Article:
That is why legislators in Washington state, for example, are interested in road user fees. In theory, the policy is straightforward: instead of paying a tax on each gallon of gas consumed, drivers would pay a tax per mile traveled. The idea was backed by US Transportation Secretary Pete Buttigieg in March, but it was not included in President Joe Biden’s infrastructure program.
In March, the Federal Highway Administration stated that it will fund eight road-user-fee pilot schemes at the state and regional levels. Shinkle says that at least 13 states have introduced legislation on road user fees.
However, states that have experimented with and even enacted road user fees, such as California, Hawaii, Minnesota, Oregon, Utah, and Virginia, have encountered a slew of issues. Gas taxes are simple and inexpensive to collect because drivers pay at the pump. A per-mile charge, on the other hand, would necessitate collecting data and taxes from millions of vehicles.
Some states have tried radio transponders, while others have tried plug-in devices that provide data to state transportation departments. Residents’ whereabouts are being tracked, according to skeptics. It’s also unclear whether such a system would generate more revenue than it costs.
Others dispute if such a price is reasonable. Should rural drivers always pay more since they drive farther because of where they live? Critics also claim that the entire plan, like the gas tax, is a regressive tax that will take a larger portion of low-income drivers’ incomes.
It gave drivers two figures: an estimate of their gas taxes for the year, and what they would pay if they paid per mile. Hawaii is an especially convenient location for this type of experiment. It’s one of only a few states that collects odometer readings as part of its safety inspection process, a less invasive way to track a vehicle’s annual mileage.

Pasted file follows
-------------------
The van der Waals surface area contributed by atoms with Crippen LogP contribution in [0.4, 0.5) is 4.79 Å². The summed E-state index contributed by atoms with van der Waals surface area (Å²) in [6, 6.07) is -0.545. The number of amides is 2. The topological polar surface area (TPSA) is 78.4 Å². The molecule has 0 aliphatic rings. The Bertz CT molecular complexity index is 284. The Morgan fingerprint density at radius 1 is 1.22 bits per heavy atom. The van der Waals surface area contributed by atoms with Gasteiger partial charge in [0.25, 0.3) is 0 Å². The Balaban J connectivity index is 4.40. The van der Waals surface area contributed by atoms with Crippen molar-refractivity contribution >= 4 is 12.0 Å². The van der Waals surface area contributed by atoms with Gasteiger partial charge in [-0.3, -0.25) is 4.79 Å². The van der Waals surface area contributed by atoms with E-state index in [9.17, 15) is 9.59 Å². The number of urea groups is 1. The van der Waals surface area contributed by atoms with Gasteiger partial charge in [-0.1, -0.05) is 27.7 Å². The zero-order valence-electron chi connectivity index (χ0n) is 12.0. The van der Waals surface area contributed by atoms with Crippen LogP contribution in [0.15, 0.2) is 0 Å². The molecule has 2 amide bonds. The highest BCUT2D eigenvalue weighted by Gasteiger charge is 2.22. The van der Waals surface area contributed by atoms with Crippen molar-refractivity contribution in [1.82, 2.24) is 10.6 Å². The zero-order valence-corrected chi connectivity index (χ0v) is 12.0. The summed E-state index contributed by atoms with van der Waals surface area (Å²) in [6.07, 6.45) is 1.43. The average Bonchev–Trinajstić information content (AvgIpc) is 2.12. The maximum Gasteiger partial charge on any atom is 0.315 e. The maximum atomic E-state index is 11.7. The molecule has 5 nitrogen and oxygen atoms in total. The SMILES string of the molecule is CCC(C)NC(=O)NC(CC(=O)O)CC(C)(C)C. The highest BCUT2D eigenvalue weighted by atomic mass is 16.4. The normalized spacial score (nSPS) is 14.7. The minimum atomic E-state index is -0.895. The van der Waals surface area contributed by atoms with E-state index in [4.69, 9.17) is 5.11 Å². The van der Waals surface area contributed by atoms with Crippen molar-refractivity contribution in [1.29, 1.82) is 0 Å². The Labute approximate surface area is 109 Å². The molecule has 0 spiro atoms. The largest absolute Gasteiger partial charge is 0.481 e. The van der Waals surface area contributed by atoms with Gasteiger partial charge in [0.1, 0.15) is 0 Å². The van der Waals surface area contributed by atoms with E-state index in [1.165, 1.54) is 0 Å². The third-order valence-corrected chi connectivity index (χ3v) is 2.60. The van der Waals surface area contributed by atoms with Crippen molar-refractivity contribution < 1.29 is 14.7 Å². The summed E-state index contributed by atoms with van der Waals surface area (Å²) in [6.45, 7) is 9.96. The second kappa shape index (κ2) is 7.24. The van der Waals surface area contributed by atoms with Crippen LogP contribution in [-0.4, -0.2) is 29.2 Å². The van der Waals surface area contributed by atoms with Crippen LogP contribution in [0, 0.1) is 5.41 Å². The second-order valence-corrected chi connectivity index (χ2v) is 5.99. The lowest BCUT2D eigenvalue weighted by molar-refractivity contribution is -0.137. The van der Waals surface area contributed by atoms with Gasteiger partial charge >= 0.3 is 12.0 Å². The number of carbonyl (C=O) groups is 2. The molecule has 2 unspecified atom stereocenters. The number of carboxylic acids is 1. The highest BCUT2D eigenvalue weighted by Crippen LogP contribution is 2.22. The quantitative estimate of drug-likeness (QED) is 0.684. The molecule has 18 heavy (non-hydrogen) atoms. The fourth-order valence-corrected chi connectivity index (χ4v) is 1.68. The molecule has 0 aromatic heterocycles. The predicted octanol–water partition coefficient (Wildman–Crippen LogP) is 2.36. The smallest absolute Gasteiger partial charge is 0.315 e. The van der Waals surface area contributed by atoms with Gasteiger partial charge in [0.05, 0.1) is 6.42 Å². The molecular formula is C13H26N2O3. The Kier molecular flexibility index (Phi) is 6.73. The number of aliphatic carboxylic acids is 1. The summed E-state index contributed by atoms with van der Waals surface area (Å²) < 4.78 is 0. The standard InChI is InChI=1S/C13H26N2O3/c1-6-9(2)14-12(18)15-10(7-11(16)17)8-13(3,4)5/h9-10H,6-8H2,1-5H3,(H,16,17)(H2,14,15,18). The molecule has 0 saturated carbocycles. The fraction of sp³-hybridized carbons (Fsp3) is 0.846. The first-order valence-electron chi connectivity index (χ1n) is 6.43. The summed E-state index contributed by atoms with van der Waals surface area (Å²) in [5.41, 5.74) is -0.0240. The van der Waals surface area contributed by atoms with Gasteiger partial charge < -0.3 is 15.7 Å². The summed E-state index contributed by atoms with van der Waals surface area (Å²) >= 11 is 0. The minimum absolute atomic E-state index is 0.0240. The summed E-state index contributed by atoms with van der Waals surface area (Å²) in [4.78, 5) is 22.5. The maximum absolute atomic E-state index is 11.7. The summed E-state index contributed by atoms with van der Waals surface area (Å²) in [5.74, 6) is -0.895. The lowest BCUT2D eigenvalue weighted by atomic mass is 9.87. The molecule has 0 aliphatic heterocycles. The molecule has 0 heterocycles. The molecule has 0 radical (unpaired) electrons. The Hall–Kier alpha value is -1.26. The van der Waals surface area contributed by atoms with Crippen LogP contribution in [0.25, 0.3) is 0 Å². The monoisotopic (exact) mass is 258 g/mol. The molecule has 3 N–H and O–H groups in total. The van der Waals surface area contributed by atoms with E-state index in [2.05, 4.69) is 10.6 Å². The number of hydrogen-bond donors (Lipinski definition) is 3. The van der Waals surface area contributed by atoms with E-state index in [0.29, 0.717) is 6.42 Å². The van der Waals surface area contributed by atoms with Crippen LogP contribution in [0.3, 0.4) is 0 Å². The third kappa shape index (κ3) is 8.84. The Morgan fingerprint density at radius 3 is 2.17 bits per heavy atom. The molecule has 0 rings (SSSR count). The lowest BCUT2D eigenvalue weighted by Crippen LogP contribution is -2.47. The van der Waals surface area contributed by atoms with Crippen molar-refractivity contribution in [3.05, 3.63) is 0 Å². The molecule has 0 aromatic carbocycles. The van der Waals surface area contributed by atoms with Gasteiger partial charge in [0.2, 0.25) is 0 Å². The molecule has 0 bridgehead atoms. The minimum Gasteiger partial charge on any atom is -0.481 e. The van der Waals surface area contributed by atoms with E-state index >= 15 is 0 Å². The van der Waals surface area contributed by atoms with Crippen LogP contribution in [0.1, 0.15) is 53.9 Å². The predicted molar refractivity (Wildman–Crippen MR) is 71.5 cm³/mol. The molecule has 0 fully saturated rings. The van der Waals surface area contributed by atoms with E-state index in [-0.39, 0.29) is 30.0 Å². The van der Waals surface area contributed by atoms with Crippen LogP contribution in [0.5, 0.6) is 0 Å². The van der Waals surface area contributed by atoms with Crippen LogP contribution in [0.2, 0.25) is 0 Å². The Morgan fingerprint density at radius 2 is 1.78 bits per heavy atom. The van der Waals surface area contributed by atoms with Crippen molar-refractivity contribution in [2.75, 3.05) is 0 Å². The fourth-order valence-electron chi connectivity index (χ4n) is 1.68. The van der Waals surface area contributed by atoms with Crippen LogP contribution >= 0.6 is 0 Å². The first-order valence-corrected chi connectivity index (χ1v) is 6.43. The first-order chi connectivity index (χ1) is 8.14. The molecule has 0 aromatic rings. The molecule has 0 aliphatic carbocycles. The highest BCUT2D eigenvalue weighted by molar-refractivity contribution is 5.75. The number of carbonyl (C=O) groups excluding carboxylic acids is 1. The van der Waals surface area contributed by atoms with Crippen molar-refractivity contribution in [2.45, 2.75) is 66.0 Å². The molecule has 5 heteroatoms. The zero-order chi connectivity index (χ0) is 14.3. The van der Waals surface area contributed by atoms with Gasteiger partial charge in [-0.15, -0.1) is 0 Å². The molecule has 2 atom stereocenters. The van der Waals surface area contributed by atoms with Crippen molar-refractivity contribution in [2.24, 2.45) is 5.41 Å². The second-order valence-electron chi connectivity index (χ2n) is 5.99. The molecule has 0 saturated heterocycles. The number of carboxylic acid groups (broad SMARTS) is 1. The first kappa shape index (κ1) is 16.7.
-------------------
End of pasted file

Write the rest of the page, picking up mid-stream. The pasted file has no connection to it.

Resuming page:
And, unlike vehicles in smaller (and non-island) states, Hawaii drivers are likely to log the majority of their annual miles on Hawaiian roadways. The Department of Transportation is still researching the consequences of a road user fee.
Washington is still researching ways to introduce a road user fee system. After vetoing the 2030 proposal, Inslee stated in a statement that “setting and achieving a goal of 100 percent electric vehicles is too important to tie to the implementation of a separate policy like a road usage charge.”
Meanwhile, other environmentalists believe the entire debate is antiquated. They argue that a gas tax isn’t completely bad because it penalizes drivers of the most polluting automobiles. The Natural Resources Defense Council proposes tweaking the gas tax rather than repealing it. First, it would index the tax to both inflation and nationwide gasoline usage, as many states currently do, so that taxes would rise incrementally as fuel consumption decreased.
The proposal would then levy an annual tax on electric vehicles based on their miles-per-gallon equivalent—basically, how much energy they consume. “In that case, the electric Hummer will pay more than the electric Civic,” says Max Baumhefner, a senior attorney in the NRDC’s climate and clean energy program. “And that’s the way it should be.”